Wire EDM is the preferred process for cutting metal parts away from their build plates in 3D or additive manufacturing.

Within the 3D additive process, parts must be grown on a support structure which must be removed and machined off upon completion. EDM processes serve as an excellent method to machine off and separate the grown detail from the backing plate.

Because EDM is more accurate than laser removal or band saws, the additional stock needed underneath the parts may only be 1-3 mm thick, which saves valuable time during the 3D additive manufacturing process. The precise cutting delivered by Wire EDM operation leaves a clean, square surface that leaves minimal stock for final finishing operations.

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Drilling Pre-Coated Blades and Vanes for Turbine Engine Components Just Got Easier


Jet engines have the ability to produce additional power when the combustion gases entering the turbine are superheated. However, there are limits to the amount of heat the blade materials can take—in fact, for each 10°C rise in temperature of the metal, the blade life is cut in half.


To minimize hot spots during operation and to improve jet engine performance, designers increase the number of cooling holes on blades to channel the air, and include complex geometries in these holes for improved airflow. Aerospace manufacturers also introduce new materials and coatings that can withstand extreme heat. While these specs enable engines to operate at higher temperatures, they can also present challenges for traditional hole drilling methods.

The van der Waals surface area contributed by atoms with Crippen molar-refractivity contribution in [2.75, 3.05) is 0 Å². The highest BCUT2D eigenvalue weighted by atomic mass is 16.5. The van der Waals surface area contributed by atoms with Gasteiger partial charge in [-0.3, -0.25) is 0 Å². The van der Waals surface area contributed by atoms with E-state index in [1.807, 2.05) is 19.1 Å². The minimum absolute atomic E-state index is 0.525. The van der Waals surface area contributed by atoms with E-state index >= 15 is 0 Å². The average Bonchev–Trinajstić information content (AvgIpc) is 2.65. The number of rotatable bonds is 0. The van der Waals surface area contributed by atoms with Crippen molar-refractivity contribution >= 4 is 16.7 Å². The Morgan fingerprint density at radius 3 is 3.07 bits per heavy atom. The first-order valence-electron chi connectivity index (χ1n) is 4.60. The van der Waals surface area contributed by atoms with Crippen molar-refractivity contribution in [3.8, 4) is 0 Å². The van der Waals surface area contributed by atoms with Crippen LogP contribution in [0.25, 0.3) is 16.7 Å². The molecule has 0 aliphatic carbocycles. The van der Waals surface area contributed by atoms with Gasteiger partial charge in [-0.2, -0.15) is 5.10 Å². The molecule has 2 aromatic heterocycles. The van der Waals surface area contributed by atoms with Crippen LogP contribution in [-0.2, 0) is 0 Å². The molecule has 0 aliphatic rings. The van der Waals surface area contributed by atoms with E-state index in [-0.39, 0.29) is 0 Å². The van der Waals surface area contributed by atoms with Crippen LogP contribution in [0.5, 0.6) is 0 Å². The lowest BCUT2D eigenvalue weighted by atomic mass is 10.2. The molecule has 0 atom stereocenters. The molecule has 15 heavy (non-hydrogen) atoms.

Now there’s a new system that aerospace manufacturers are using to make it easier to precisely drill pre-coated blades and vanes for turbine engine components. It combines laser-cutting technology guided by a water jet with advanced, high-speed electrical discharge machining (EDM) in an automated cell.

Synova’s Laser MicroJet® MCS-500 series of 3- and 5-axis cutting machines along with Makino’s EDBV3 and EDBV8 EDM hole-drilling machines have been combined in an automated cell to process pre-coated blade or vane detail. The laser system cuts the diffuser shapes in the coating layer using a hair-thin water jet, and the EDM is used to drill the through holes. The EDBV system has an innovative solution to handle difficult-to-image “non-line-of-sight” holes. A sophisticated data-transfer scheme is also part of the cell, enabling high-accuracy hole drilling on both machines to produce complete components.


Combining these machines in an automated cell leverages the technologies of each machine to deliver a superior hole-drilling solution. The unique combination of machining processes gives manufacturers new capabilities to produce pre-coated turbine engine components with exacting details that achieve near-perfect levels of engineered cooling airflow.